That said, today things changed a bit. Jacqueline at Tinned Tomatoes is hosting a slow cooker challenge, and I wanted to make this delicious chickpea, squash and potato stew. But the recipe I looked at had Madras Curry Powder in it. And it was the main seasoning, so I was left in a bit of a . errr. stew, as I didn't have any, and didn't want to go out in -17 C.
Then I thought, but why not try and make it myself? So I looked up the ingredient list of several big brands, and some online food sites and came up with this version. The reason I didn't follow any recipe to the letter is because when I make spice mixes, I like to go with a more personal feel. I tend to make mixes up by smelling the various spices as they are roasting, which gives me an indication of if I need to add more of a certain spice or not. I know this sounds silly, but its the way I cook. As you will too, once you cook Indian food more and more often.
Anyway, my nose didn't let me down this time, and I must admit that this curry powder turned out pretty well, so I guess that's another mix to cross of the bought list :-) As I don't use the mix very often, the recipe below only makes around 1/2 cup, so increase the quantities of spices if you want to make a bigger batch. It stores very well in a airtight bottle or tin, in a cool, dark place.
2 tbsp whole coriander seeds
1 tbsp whole cumin seeds
Around 4 inches of cassia bark or cinnamon stick
10 whole cardamom pods
1 tbsp fenugreek
1 tsp whole black pepper
5 - 6 long red mild chillies (Kashmiri chillies)
2 sprigs fresh or dried curry leaves (roughly 12 - 14 individual leaves)
2 tbsp ground turmeric
Toss together the coriander, cumin, cassia bark, cardamoms, fenugreek, black pepper and red chillies, one by one, in hot, heavy pan for between 30 seconds - 1 minute, stirring constantly. Remove spices to a bowl, and let cool.
In the same pan, toss in the curry leaves, until they crisp up, and start turning brown around the edges. You can skip this step if you're using dried curry leaves. Place the cooled spices in a spice grinder.
Add the ground turmeric to the grinder, and blend all the spices to a fine powder, opening the mixer and stirring a couple times to ensure a smooth mix.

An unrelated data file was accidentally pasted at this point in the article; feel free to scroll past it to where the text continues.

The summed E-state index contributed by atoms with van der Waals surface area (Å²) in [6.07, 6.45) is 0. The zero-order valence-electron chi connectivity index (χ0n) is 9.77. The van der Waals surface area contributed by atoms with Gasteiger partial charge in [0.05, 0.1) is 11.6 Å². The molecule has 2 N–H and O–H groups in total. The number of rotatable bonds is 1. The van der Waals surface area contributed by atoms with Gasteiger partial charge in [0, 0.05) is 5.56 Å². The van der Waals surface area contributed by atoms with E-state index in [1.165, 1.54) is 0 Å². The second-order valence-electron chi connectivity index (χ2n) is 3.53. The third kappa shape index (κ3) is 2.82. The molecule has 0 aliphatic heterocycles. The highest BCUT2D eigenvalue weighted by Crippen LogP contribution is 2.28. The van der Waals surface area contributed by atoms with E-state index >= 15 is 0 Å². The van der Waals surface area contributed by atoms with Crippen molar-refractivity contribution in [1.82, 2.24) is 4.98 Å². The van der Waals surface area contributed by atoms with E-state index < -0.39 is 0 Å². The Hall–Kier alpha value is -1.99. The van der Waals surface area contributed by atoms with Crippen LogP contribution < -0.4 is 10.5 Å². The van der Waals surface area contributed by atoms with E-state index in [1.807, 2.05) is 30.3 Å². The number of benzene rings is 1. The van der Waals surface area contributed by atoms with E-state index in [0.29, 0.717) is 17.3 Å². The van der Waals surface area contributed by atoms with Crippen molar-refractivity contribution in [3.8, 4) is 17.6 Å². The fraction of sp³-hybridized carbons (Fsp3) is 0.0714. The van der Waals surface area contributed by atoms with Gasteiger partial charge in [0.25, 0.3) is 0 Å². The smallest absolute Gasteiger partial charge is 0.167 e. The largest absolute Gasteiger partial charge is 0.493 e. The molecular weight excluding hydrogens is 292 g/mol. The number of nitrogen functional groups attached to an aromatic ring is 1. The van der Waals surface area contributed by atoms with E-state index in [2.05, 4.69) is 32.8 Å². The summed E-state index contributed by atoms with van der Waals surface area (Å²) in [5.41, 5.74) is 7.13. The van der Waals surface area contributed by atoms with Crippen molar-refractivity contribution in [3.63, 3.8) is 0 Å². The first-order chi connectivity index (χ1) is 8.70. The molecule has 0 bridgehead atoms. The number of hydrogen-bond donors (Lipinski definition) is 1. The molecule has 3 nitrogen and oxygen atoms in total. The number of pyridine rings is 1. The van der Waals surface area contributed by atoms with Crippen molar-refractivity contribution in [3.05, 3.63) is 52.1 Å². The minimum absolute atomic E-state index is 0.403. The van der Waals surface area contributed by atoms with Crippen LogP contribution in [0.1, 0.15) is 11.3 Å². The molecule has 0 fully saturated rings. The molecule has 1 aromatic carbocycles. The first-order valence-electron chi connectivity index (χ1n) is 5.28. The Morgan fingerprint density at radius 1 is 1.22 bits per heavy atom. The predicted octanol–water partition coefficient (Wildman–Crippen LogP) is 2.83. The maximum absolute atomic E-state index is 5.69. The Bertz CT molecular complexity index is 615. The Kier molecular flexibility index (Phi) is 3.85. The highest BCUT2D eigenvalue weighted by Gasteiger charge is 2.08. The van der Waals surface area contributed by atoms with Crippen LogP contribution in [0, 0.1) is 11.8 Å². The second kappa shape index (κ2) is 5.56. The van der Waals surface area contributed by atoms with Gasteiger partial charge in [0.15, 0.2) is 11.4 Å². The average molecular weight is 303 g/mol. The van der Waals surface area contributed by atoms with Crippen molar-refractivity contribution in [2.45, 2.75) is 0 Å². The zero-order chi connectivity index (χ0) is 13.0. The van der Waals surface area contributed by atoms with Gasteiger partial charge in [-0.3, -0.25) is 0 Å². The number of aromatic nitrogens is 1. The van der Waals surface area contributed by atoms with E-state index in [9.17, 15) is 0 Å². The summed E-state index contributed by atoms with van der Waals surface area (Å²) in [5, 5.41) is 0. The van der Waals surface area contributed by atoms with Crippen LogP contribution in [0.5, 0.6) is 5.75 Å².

Take out and store in an airtight tin or bottle.
Note: Turmeric and this spice mix stain clothes and white equipment, so take appropriate care while making the mix.
Thank you so much for sharing your curry mix! I ran out of my premade mix from home and forgot to pick more up. This was very handy.
awesome recipe! i added some ginger and fenugreek and mustard seeds as well. so aromatic and i also used african birds eye peppers for a extra kick.
This is most likely going to be a stupid question, but here goes anyway:
After roasting the chillies, did you remove their stems before putting them into the blender or were the stems really meant to be part of the final finished product?
Please remove the stems from the chillis
awesome curry powder recipe
Too many prepared curry spices have garlic powder added. I am going to make yours!
How many tablespoons of the curry powder do you recommend should be used if you were cooking for example 1 Kilo of chicken breasts?
Around 2 to 3 tblsp. Taste and add more
How many tablespoons or even teaspoons of the finished curry powder should be used if one were cooking 1 Kilo of lamb (cubed)?
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While both curry powders are a blend of spices, Jamaican curry powder usually has a higher proportion of turmeric and is packed full of Jamaican flavors such as pimento, scotch bonnet chili and personal preferences like nutmeg. It is also lower in heat than the Indian version.
To be honest there is not actually a real Indian curry powder – instead Indian cuisine typically has the required spices added directly into the food, rather than as a blend. However **Indian** Curry powders have been invented for a British palate.